Sumatera, the sixth largest island in the world, is known for its rich biodiversity and unique ecosystems, but is also highly vulnerable to the impacts of climate change. Understanding the changing patterns of rainfall in this region is crucial to effective disaster mitigation and preparedness [4-6]. The IDF approach is a well-established methodology in hydrology and climatology, providing valuable information on the relationship between rainfall intensity, duration, and frequency [7-9]. By applying this approach to Sumatera, our objective is to provide essential reference information that can guide policymakers, urban planners and disaster management agencies in minimizing the accumulation of rainwater in disaster-prone areas.

Historical rainfall data recording stations scattered throughout Sumatera Island are essential in studies to know the effects of the past on the future . These stations have been strategically placed to capture a comprehensive view of the island's diverse climate and topography. Through rigorous analysis and modeling, our objective is to unravel patterns and trends in rainfall intensity for specific return periods. The results of this study will not only contribute to our understanding of the changing climate in Sumatera, but will also aid in the formulation of targeted strategies to mitigate the risks associated with hydrometeorological disasters.

The significance of this research lies in its potential to enhance our ability to predict and manage extreme rainfall events on Sumatera Island. By identifying areas with high intensity rainfall and specific return periods, we can take proactive measures to protect communities and infrastructure. Additionally, the insights gained from this study will support the development of localized adaptation strategies that can mitigate the adverse effects of climate change in the region. Ultimately, this research aims to bridge the gap between scientific knowledge and practical solutions, empowering decision-makers to make informed decisions in the face of evolving climate challenges.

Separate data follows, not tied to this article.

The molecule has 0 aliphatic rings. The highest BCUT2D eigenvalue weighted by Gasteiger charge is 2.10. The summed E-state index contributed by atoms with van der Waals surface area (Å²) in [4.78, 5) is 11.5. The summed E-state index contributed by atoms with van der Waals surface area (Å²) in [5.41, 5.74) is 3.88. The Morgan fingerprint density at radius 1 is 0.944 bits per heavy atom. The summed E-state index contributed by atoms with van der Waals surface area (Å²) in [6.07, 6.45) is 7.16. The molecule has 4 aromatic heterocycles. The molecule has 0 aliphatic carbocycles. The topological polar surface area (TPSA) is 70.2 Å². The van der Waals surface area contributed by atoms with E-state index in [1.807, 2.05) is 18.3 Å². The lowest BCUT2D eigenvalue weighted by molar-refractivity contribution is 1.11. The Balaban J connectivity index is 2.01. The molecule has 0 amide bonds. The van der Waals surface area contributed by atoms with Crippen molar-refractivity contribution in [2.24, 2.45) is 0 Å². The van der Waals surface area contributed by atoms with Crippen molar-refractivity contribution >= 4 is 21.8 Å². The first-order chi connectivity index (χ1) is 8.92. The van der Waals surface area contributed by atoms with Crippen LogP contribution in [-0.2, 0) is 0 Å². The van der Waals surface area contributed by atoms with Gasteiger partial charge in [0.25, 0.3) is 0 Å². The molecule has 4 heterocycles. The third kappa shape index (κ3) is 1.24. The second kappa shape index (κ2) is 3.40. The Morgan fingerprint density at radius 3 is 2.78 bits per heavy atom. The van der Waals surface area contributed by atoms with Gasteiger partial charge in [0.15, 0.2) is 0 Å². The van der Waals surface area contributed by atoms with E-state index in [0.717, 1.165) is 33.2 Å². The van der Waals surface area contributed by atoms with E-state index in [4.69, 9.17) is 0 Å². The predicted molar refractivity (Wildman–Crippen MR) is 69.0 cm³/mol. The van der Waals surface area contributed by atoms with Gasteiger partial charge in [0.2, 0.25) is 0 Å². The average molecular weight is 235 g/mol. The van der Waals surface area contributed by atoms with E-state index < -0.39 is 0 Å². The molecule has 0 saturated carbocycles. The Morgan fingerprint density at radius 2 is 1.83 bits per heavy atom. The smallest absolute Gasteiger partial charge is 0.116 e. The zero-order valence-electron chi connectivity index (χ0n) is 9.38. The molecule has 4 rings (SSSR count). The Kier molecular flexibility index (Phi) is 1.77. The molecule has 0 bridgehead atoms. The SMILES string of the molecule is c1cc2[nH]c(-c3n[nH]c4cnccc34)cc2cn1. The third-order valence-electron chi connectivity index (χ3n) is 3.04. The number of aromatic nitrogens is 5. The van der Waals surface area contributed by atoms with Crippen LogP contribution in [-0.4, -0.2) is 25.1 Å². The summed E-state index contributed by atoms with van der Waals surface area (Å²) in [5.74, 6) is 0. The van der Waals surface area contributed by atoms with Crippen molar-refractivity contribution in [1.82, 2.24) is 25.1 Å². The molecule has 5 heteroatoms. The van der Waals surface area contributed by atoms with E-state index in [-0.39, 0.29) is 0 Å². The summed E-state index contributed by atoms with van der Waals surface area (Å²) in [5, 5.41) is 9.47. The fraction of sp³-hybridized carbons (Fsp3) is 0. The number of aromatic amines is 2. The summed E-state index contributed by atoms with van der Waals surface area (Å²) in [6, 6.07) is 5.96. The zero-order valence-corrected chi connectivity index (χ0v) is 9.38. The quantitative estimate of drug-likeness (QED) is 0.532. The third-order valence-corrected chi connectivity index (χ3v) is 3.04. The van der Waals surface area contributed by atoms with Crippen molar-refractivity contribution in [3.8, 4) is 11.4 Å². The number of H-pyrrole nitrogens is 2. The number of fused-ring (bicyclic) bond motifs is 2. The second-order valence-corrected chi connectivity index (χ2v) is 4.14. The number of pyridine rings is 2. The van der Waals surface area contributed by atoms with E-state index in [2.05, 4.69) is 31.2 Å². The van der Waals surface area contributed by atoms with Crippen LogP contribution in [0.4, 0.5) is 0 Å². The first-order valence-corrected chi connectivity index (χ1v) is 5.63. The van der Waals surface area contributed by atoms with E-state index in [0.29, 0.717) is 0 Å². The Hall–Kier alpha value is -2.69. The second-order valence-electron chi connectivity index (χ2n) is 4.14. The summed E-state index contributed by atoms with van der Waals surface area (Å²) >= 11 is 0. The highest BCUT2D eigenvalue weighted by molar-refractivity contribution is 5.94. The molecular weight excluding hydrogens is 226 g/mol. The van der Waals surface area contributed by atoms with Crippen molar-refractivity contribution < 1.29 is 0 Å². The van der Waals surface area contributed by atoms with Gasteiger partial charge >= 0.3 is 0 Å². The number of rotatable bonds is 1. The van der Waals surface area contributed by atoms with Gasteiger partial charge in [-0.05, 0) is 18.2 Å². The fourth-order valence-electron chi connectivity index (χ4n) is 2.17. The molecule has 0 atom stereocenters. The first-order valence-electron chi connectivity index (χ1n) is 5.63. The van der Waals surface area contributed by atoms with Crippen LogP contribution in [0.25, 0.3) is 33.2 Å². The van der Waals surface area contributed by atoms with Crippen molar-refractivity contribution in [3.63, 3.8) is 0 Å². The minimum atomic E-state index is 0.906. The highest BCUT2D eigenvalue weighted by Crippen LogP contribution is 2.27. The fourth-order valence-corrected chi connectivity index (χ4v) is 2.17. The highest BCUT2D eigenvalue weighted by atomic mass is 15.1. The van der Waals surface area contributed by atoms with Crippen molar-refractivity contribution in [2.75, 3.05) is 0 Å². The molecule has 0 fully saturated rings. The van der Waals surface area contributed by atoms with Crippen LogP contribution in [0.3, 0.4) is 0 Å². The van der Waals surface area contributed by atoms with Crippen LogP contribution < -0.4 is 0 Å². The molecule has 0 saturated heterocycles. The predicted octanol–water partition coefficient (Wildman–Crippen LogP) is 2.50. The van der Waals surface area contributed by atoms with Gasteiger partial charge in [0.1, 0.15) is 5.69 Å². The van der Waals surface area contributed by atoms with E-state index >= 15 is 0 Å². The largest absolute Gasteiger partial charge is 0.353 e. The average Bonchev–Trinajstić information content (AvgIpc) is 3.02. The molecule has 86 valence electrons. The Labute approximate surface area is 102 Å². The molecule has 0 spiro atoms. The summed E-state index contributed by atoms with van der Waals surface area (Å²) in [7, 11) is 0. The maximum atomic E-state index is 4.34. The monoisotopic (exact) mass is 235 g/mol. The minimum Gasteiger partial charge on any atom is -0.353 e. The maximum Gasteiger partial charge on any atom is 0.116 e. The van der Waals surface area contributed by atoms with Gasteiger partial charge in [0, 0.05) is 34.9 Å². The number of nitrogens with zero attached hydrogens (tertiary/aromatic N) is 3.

The remainder of this paper is organized as follows. Section 1 provides an overview of the introduction. Section 2 outlines the methodology used in this study. Section 3 discusses the implications of the findings and their potential applications in disaster management. Finally, Section 4 concludes the article by summarizing the main objectives and results of the research, highlighting the importance of this work in addressing the growing concerns related to rainfall intensity in Sumatera, Indonesia.

2. Methodology

Rain measurement is carried out by collecting rain that falls at several predetermined points using a rain gauge. Measurable rain represents the area around it, which is expressed by the depth of the rain. The rain data used in this investigation are secondary data or online data in the form of maximum daily rainfall data originating from the Meteorological, Climatology and Geophysics Agency, collected from 48 rain gauge stations spread across ten provinces on the island of Sumatera. The length of the research observations is limited to daily rainfall data from 2013 to 2022. The names and distribution of the rain stations in each province can be seen in Figure 1.